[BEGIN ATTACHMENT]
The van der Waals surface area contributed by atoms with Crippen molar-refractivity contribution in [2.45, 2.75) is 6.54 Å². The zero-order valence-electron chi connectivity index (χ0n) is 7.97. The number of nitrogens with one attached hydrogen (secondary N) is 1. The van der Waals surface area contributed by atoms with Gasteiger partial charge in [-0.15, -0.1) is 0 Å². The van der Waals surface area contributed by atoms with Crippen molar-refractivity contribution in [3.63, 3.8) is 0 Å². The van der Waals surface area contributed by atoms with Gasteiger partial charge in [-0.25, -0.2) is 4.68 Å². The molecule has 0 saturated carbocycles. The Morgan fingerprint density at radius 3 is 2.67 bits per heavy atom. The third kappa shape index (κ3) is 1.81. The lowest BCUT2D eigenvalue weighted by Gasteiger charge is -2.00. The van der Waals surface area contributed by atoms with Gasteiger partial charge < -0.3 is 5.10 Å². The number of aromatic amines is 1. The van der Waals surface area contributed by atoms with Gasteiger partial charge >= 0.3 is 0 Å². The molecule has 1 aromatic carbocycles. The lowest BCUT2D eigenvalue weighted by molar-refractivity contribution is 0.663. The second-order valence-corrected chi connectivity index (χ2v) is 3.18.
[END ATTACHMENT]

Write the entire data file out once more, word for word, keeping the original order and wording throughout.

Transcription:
The van der Waals surface area contributed by atoms with Crippen molar-refractivity contribution in [2.45, 2.75) is 6.54 Å². The zero-order valence-electron chi connectivity index (χ0n) is 7.97. The number of nitrogens with one attached hydrogen (secondary N) is 1. The van der Waals surface area contributed by atoms with Gasteiger partial charge in [-0.15, -0.1) is 0 Å². The van der Waals surface area contributed by atoms with Crippen molar-refractivity contribution in [3.63, 3.8) is 0 Å². The van der Waals surface area contributed by atoms with Gasteiger partial charge in [-0.25, -0.2) is 4.68 Å². The molecule has 0 saturated carbocycles. The Morgan fingerprint density at radius 3 is 2.67 bits per heavy atom. The third kappa shape index (κ3) is 1.81. The lowest BCUT2D eigenvalue weighted by Gasteiger charge is -2.00. The van der Waals surface area contributed by atoms with Gasteiger partial charge < -0.3 is 5.10 Å². The number of aromatic amines is 1. The van der Waals surface area contributed by atoms with Gasteiger partial charge >= 0.3 is 0 Å². The molecule has 1 aromatic carbocycles. The lowest BCUT2D eigenvalue weighted by molar-refractivity contribution is 0.663. The second-order valence-corrected chi connectivity index (χ2v) is 3.18.